“Are you ready?” TCC President Greg DeCinque then asked the jubilant graduates, each of whom joined TCC’s alumni network of 100,000 strong after making their celebratory walk across the stage.

Norcom salutatorian, a TCC grad at just 17, bound for prestigious NSU program

Boudnoma Convolbo knows the road to be an orthopedist is a long journey.

The West African native values expediency, the prime reason why earning an associate degree while still in high school appealed to her so much.

Norcom High’s salutatorian will graduate from Tidewater Community College first with an Associate of Science in Science. The 17-year-old will enter Norfolk State University’s Dozoretz National Institute for Mathematics and Applied Science this fall and major in chemistry.

The rigorous honors program, which includes a scholarship and grant, addresses the shortage of minorities in the basic and applied sciences.

“It takes a lot of years to be an orthopedic surgeon,” she said. “I was thinking if I can cut out two years by doing part of college in high school, why not?”

Convolbo is one of six students from the Portsmouth Campus who will receive the Governor’s Medallion, awarded to those who complete associate degrees by taking part in a dual enrollment program where they earn four semesters of college credit while in high school.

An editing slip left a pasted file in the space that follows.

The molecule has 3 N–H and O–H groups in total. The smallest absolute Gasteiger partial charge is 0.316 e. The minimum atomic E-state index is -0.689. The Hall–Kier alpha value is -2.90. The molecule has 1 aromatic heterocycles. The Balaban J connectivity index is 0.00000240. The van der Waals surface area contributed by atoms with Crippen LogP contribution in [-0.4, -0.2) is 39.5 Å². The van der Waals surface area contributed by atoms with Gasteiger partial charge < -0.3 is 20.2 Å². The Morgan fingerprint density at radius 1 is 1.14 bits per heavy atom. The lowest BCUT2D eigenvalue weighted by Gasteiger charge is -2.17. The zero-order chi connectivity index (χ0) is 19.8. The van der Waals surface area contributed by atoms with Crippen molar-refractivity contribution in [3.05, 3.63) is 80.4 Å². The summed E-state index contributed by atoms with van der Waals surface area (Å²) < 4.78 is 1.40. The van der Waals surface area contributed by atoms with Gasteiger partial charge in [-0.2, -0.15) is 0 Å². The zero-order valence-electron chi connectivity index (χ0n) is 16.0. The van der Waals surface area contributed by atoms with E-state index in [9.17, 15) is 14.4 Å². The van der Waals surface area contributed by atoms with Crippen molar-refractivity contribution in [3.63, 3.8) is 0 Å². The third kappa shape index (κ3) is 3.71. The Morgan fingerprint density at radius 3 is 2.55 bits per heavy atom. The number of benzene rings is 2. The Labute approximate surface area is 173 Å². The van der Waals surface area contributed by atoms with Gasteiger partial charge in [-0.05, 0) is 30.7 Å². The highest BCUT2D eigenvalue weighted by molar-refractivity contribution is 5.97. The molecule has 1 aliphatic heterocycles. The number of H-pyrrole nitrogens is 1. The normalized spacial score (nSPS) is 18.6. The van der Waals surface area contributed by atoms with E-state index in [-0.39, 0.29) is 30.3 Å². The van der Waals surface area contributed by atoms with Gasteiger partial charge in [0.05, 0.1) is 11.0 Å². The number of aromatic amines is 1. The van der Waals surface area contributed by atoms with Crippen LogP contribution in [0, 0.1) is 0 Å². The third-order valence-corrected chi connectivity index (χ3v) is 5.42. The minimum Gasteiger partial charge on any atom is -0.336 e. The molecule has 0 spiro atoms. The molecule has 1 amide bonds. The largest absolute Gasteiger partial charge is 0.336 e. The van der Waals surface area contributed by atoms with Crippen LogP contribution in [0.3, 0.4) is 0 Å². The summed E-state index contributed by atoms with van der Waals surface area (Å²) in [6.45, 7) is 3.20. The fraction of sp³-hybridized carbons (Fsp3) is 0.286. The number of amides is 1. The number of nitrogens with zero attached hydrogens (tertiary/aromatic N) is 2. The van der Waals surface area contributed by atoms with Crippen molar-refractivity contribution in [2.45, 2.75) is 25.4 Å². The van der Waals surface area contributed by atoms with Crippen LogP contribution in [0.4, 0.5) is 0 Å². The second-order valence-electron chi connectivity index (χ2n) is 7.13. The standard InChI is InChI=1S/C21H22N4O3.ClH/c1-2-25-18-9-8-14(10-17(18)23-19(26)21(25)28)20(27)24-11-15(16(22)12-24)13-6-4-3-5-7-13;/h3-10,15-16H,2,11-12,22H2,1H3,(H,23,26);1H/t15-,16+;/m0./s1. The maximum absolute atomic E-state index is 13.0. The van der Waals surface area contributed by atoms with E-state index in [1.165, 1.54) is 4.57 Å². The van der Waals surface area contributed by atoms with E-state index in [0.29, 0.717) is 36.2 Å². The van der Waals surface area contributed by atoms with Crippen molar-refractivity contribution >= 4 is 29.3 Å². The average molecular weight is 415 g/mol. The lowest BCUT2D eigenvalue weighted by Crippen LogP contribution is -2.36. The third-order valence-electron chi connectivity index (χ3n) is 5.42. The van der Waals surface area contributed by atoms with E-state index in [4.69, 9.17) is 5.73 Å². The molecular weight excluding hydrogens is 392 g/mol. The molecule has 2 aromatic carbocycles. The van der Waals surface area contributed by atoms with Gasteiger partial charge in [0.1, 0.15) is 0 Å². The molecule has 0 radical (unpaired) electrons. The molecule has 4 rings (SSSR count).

“You have to find the balance that works for you,” said Convolbo, who also works 20 hours a week at the Portsmouth City Treasurer’s office. “I took a lot of AP classes at my high school knowing that the credits would transfer if I did well in the AP exam.” Boudnoma Convolbo

Her accomplishment is even more remarkable as Convolbo spoke no English five years ago. Her father’s Navy orders brought the family to the United States from her home, Burkina Faso, a land-locked nation near Nigeria.

A psychology class was a favorite and chemistry was a struggle, but Convolbo enjoyed her entire experience at TCC.

“I like the community here; the staff are amazing people,” said Convolbo, grateful for the help applying to the NSU program from Katina Barnes, coordinator of Dual Enrollment Academies on the Portsmouth Campus.

Convolbo chose a future in medicine because she is fascinated by the human body. She poignantly recalls her grandmother buying and selling groceries back home. “When she came home at night, she was tired and had aches. I used to massage her. I liked it. That’s why I chose orthopedic surgery.”

“I didn’t speak the language and we didn’t know anyone here,” said Convolbo, fluent in French and her native dialect. “I learned English by myself. I spent most of my time in the library reading novels.”

Joining ROTC at Norcom advanced her learning curve.

“I was second in command, so I actually had to give orders and speak in front of the whole platoon,” she said. “That helped me a lot.”

Convolbo will walk in the TCC graduation in front of her parents,  four younger siblings and friends. “If you have a clear goal and know what you want to do, TCC is the way to get to it faster,” she said. “My life goal is to open a hospital in my native country.”